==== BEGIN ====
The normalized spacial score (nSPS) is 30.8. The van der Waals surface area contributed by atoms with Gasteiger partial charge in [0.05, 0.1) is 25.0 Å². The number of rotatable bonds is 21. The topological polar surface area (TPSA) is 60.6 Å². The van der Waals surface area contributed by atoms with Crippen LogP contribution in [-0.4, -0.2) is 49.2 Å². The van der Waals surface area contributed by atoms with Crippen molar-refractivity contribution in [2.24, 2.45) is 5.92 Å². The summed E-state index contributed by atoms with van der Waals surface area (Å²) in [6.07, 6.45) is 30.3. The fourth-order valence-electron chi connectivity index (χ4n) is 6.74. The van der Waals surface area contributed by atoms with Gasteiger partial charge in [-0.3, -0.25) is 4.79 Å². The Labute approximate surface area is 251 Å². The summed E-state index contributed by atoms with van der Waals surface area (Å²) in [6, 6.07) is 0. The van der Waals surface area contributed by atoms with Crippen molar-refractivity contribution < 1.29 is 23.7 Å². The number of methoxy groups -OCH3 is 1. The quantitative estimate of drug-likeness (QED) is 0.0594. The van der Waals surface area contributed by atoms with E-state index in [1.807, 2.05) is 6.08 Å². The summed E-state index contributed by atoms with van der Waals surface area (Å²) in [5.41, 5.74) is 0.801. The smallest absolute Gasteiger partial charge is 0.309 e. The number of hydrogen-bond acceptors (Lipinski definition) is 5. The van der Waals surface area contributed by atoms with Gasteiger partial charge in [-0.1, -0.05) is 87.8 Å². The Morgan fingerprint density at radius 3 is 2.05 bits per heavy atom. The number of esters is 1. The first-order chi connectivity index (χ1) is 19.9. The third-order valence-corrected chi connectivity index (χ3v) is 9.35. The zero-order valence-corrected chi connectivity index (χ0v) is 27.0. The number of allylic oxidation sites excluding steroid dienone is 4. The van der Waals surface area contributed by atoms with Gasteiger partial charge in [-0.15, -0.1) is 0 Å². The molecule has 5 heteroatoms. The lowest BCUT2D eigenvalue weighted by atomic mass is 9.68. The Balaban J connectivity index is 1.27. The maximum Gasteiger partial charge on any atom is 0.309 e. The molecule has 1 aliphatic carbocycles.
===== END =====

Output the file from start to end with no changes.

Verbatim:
The normalized spacial score (nSPS) is 30.8. The van der Waals surface area contributed by atoms with Gasteiger partial charge in [0.05, 0.1) is 25.0 Å². The number of rotatable bonds is 21. The topological polar surface area (TPSA) is 60.6 Å². The van der Waals surface area contributed by atoms with Crippen LogP contribution in [-0.4, -0.2) is 49.2 Å². The van der Waals surface area contributed by atoms with Crippen molar-refractivity contribution in [2.24, 2.45) is 5.92 Å². The summed E-state index contributed by atoms with van der Waals surface area (Å²) in [6.07, 6.45) is 30.3. The fourth-order valence-electron chi connectivity index (χ4n) is 6.74. The van der Waals surface area contributed by atoms with Gasteiger partial charge in [-0.3, -0.25) is 4.79 Å². The Labute approximate surface area is 251 Å². The summed E-state index contributed by atoms with van der Waals surface area (Å²) in [6, 6.07) is 0. The van der Waals surface area contributed by atoms with Crippen molar-refractivity contribution < 1.29 is 23.7 Å². The number of methoxy groups -OCH3 is 1. The quantitative estimate of drug-likeness (QED) is 0.0594. The van der Waals surface area contributed by atoms with E-state index in [1.807, 2.05) is 6.08 Å². The summed E-state index contributed by atoms with van der Waals surface area (Å²) in [5.41, 5.74) is 0.801. The smallest absolute Gasteiger partial charge is 0.309 e. The number of hydrogen-bond acceptors (Lipinski definition) is 5. The van der Waals surface area contributed by atoms with Gasteiger partial charge in [-0.1, -0.05) is 87.8 Å². The Morgan fingerprint density at radius 3 is 2.05 bits per heavy atom. The number of esters is 1. The first-order chi connectivity index (χ1) is 19.9. The third-order valence-corrected chi connectivity index (χ3v) is 9.35. The zero-order valence-corrected chi connectivity index (χ0v) is 27.0. The number of allylic oxidation sites excluding steroid dienone is 4. The van der Waals surface area contributed by atoms with Gasteiger partial charge in [-0.15, -0.1) is 0 Å². The molecule has 5 heteroatoms. The lowest BCUT2D eigenvalue weighted by atomic mass is 9.68. The Balaban J connectivity index is 1.27. The maximum Gasteiger partial charge on any atom is 0.309 e. The molecule has 1 aliphatic carbocycles.